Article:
After arguing the dangers of catching Covid-19 in North Slave Correctional Complex (NSCC), convicted drug dealer Darcy Oake has decided to stay put until he is sentenced later this year.
In a surprise move in Supreme Court on Friday, Oake withdrew his bail application and parted ways with lawyer Peter Harte, with court filings stating: “The relationship between the accused and counsel has broken down.”
This as Justice Shannon Smallwood was to render her decision on his bail application following a hearing that lasted three and a half hours and heard from two witnesses and Oake.
“It is somewhat unusual, once a decision is under consideration by a judge, for an application to be abandoned,” said Smallwood. “I can give you a decision … but you’re content to stay in custody then pending the sentencing?”
“I am, yeah,” replied Oake, 25, via video link from the jail.
On Tuesday, Oake said the only sure way to avoid Covid-19 in the jail is to isolate in your cell, as it’s impossible to maintain safe distances.
Warden John Nahanni testified that as of that morning, three inmates at NSCC had been tested after showing symptoms of the novel coronavirus that causes the dangerous respiratory disease, but all were cleared.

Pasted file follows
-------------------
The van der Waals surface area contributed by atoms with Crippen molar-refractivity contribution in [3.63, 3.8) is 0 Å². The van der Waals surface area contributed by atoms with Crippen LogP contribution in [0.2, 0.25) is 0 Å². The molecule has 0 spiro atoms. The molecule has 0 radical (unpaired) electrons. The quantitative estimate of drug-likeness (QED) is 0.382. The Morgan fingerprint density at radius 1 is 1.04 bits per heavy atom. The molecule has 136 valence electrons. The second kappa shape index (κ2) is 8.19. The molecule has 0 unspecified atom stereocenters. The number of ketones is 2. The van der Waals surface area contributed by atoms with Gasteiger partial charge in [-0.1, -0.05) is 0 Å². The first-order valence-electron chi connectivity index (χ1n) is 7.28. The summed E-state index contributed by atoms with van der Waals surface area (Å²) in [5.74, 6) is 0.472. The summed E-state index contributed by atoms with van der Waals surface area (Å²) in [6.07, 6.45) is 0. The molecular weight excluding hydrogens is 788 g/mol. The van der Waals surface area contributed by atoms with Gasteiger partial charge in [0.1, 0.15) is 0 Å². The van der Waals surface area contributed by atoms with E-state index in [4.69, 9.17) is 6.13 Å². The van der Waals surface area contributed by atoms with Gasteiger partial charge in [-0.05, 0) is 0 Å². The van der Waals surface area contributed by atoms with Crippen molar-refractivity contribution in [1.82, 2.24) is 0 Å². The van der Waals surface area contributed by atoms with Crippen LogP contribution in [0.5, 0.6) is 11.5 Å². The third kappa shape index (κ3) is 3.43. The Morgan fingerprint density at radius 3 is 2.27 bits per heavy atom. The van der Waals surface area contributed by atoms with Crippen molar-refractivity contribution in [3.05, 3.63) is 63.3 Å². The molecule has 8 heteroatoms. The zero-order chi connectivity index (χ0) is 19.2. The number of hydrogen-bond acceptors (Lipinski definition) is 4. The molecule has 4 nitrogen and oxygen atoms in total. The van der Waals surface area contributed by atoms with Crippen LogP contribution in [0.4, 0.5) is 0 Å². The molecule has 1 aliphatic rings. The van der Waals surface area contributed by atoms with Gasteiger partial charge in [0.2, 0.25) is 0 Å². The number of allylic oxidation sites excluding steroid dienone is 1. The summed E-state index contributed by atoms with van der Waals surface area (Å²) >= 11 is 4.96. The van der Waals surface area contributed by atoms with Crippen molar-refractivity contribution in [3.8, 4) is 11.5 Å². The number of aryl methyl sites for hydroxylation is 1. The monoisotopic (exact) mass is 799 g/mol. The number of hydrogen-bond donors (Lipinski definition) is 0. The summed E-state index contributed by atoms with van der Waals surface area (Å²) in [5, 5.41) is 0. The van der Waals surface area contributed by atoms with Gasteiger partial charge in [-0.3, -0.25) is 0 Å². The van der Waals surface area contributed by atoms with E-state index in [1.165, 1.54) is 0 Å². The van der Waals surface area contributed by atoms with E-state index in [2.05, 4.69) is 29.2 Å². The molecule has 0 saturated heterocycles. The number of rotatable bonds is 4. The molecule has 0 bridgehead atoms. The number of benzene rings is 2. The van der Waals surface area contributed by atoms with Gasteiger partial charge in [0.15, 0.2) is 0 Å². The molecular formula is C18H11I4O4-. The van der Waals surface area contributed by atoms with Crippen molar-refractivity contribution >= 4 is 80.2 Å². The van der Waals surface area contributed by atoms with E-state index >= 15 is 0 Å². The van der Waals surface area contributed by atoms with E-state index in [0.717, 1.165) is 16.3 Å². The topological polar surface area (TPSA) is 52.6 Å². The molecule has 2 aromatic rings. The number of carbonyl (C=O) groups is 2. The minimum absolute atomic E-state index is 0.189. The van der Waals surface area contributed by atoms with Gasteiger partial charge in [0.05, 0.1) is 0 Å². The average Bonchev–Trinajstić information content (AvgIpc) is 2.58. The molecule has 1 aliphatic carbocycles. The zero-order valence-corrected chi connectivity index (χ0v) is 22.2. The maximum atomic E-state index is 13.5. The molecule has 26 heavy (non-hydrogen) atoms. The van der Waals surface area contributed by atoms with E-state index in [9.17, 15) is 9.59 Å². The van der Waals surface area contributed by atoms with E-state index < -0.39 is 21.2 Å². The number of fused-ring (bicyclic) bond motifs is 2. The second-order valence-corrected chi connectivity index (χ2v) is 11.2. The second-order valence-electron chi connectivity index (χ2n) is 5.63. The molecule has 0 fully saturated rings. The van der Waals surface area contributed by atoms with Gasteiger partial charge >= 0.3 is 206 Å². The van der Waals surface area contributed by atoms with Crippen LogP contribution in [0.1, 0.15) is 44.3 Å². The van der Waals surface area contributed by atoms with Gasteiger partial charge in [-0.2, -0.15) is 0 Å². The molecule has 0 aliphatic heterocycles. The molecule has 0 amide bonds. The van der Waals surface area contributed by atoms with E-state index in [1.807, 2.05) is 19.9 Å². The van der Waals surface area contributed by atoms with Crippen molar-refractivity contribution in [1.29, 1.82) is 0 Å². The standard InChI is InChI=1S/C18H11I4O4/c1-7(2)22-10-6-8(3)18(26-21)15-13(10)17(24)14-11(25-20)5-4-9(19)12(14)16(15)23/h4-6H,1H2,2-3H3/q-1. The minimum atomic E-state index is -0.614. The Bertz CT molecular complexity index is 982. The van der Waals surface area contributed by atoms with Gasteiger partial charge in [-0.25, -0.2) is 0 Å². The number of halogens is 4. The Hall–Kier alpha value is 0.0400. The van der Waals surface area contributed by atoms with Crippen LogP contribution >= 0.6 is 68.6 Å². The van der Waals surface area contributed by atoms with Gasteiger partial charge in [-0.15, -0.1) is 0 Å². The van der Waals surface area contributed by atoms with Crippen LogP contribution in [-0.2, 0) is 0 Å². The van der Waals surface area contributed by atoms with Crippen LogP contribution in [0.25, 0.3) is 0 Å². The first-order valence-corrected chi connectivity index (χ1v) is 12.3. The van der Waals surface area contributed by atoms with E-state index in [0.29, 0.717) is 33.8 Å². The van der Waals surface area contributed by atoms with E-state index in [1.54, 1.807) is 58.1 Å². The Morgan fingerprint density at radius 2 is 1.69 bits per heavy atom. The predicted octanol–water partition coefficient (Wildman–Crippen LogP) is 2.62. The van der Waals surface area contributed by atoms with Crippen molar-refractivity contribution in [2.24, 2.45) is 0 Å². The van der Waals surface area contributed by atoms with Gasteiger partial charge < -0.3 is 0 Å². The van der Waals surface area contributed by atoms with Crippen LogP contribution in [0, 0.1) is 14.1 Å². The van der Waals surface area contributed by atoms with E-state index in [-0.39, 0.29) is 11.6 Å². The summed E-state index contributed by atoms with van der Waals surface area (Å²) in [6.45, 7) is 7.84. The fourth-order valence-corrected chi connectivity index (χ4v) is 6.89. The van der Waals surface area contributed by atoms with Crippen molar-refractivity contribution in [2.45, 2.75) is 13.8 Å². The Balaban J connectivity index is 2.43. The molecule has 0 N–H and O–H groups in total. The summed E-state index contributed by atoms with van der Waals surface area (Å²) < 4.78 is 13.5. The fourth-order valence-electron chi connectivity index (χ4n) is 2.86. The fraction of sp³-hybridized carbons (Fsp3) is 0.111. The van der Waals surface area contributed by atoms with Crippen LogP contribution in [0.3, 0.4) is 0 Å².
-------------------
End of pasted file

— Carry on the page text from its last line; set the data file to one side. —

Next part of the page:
He said every new inmate is screened for signs of illness first by front-line corrections staff, then by registered nurses.
The jail is below capacity and there is no double-bunking.
Third defence counsel for Oake
In March, a group of 15 defence lawyers – including Harte – petitioned the NWT government to explain plans for handling Covid-19 and release inmates when possible to protect them from any outbreak.
Earlier this month, justice minister Caroline Wawzonek announced seven inmates had been granted temporary absences. Each had fewer than three months left on their sentences.
In January, Smallwood found Oake guilty of importing and possessing furanyl-fentanyl – a synthesized designer drug considered 50 to 100 times more potent than morphine – and criminal negligence causing bodily harm after a friend of his severely overdosed on the substance.
At the start of his trial, Oake had pleaded guilty to a separate charge of trafficking furanyl-fentanyl.
Legal Aid will provide a new lawyer to represent him.
It will be his third defence counsel. He parted ways with his first lawyer, Charles Davison, before his trial was to start in January 2019. Oake was arrested and charged in November 2016.
A pre-sentence report is being prepared and Oake’s next court date is May 12. He could face more than 10 years in prison, though has built up more than four years of pre-trial custody credit.
Generally, each day spent behind bars before sentencing equals one and a half days when determining how much time remains after a sentence is imposed.